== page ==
|By Maryann Whitman
Cup-Plant Runneth Over
The notion of invasiveness in native plants
is one that is
distasteful to contemplate. Usually we prefer to say
that a native
plant is a “strong spreader” or an “aggressive
spreader.” At some point
it may be necessary to stop splitting hairs. I’m
of cup-plant (Silphium perfoliatum). It first
caught my attention
when it appeared in a news item as having spread aggressively
along a riparian stretch in upper New York state, where
it is not native. It had been introduced by a landowner
galloped on from there. It is now “potentially
invasive” and banned in Connecticut.
In my own
yard in southeastern Michigan I introduced it as
seed some years ago, oblivious of the fact
that it is not native to my own county.
It is spreading quite aggressively.
Fortunately it grows quite large, is hard to miss,
and therefore easy to chop down.
This is a clear example
of a native plant that behaves well in
its traditional plant community, in its
traditional habitat only to become a pest
when moved by humans into areas that it might
not have moved into on its own.
No-Till, No Problem
A brief article was published
recently in the Journal
of Environmental Quality relating no-till
farming practices and increased emissions
of greenhouse gases – most
notably nitrous oxide. Since natural landscaping
also employs essentially no-till methods
it may be a short, though erroneous, leap
in logic, in some minds, to connect natural landscaping
and increased emissions of greenhouse gases.
important to know the rest of the story:
The problem of greenhouse gases arises when fertilizers
are spread on top of last year’s
crop residue of corn stalks or soy straw,
landing several inches above the mineral
soil. When the fertilizer is injected several
inches below the surface of the soil, greenhouse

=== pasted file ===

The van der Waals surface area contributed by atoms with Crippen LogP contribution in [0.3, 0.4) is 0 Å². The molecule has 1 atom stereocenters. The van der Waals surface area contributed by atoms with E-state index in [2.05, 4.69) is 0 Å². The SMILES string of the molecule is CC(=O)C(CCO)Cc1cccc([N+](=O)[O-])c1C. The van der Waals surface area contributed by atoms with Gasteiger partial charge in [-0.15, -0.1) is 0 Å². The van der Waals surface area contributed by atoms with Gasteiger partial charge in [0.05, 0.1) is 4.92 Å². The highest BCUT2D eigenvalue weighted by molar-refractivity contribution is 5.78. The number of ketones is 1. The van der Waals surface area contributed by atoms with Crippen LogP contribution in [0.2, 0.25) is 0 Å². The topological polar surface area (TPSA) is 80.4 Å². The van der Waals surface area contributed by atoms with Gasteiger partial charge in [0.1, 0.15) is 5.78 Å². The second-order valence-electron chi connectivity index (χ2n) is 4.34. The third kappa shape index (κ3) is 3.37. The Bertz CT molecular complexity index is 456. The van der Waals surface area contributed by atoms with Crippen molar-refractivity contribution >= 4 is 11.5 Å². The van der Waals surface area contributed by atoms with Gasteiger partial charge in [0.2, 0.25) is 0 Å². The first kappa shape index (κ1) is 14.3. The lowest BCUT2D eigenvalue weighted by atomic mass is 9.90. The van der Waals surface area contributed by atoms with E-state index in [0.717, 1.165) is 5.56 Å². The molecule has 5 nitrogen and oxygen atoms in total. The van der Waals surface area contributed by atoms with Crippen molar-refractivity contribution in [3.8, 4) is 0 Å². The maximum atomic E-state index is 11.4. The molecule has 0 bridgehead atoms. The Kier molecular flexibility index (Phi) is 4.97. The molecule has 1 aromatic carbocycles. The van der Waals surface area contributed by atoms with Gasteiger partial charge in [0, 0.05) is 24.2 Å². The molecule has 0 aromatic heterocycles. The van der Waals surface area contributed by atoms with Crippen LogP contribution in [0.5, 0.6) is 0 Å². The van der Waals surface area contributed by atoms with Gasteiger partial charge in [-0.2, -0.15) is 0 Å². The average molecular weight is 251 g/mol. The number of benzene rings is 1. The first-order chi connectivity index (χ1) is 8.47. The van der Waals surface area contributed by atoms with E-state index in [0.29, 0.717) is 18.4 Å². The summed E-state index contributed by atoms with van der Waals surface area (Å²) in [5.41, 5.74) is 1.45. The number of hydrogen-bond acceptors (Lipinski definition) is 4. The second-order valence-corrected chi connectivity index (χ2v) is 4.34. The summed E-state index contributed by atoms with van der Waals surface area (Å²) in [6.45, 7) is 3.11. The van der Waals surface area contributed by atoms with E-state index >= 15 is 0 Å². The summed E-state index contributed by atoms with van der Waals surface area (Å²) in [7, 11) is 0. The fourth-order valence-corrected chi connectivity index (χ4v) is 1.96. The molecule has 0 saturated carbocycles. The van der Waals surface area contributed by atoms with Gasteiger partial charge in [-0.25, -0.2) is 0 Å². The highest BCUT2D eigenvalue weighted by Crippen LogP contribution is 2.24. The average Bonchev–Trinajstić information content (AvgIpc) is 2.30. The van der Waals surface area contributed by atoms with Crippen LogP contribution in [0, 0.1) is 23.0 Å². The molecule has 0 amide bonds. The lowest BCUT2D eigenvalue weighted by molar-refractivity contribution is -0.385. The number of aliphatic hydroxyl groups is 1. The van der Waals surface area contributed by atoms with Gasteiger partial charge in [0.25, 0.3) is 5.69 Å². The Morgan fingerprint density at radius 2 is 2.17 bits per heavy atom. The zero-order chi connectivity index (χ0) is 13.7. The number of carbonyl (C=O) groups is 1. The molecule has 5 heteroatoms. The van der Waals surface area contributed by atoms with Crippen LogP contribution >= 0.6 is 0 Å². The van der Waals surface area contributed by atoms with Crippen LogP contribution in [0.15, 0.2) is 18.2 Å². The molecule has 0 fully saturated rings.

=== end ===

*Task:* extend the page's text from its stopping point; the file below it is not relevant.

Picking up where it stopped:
gas emissions are no longer a problem.
natural landscaping does not use fertilizers
in any case, it is safe to conclude that
gardening methods using minimal soil disturbance
will not result in the increased emissions
of greenhouse gases.
It’s All One Piece
In the early 1990s deformed
frogs with oddly shaped, missing, and extra
limbs were discovered in a pond in Minnesota.
To date, 40 states have reported similar
discoveries, and speculation runs rife
as to any causal relationships – exposure
to pesticides like Atrazine; exposure to
ultraviolet light from the thinning ozone. Pieter
Johnson, a researcher at the University of Wisconsin,
says his theory is supported by the most
solid evidence so far. He says that all
the frogs with deformed limbs that he has studied
were infected by flatworm parasites, called trematodes.
He believes that agricultural and residential
fertilizers are contributing to the parasite’s
The relationship is not by any means
a direct one. The parasite’s life cycle
involves birds, in which it releases its
eggs, that end up in bird droppings, some
of which fall in pond water and hatch; pond snails,
which are the primary host of the parasite
through maturity; and finally frogs, into whose
joints the adult parasites burrow, interfering
with limb development. Birds eat the frogs
and the cycle is repeated.
Johnson believes that
human land-use practices have contributed
to the increased populations of trematodes. “With
this trematode parasite in frogs, what we’ve
been finding is that nutrient pollution or eutrification,
basically elevated levels of nitrogen and phosphorus
in aquatic systems, can have a really strong promoting
effect on the parasite.”
Here is the rest of
the relationship that follows from what Johnson
has found evidence for: eutrophication
promotes the aquatic plant growth that
feeds increasing numbers of pond snails. Eutrophication
also decreases the percentage of dissolved
oxygen in the water. The primary predator of
the snail is the crayfish; crayfish require high
percentages of dissolved oxygen in their habitat.
there it is – all odds in this complicated
tale are stacked in favor of the parasite. And
by the way, while many states have banned the use
of phosphorus in lawn products, it is still widely
used in agricultural fertilizers and some dishwasher
soaps. Phosphorus does not break down easily in
soils – it can persist
from 20 to 100 years.
Maryann is Editor of the Wild Ones Journal, and comes to the position with an extensive background in environmental matters of all kinds.
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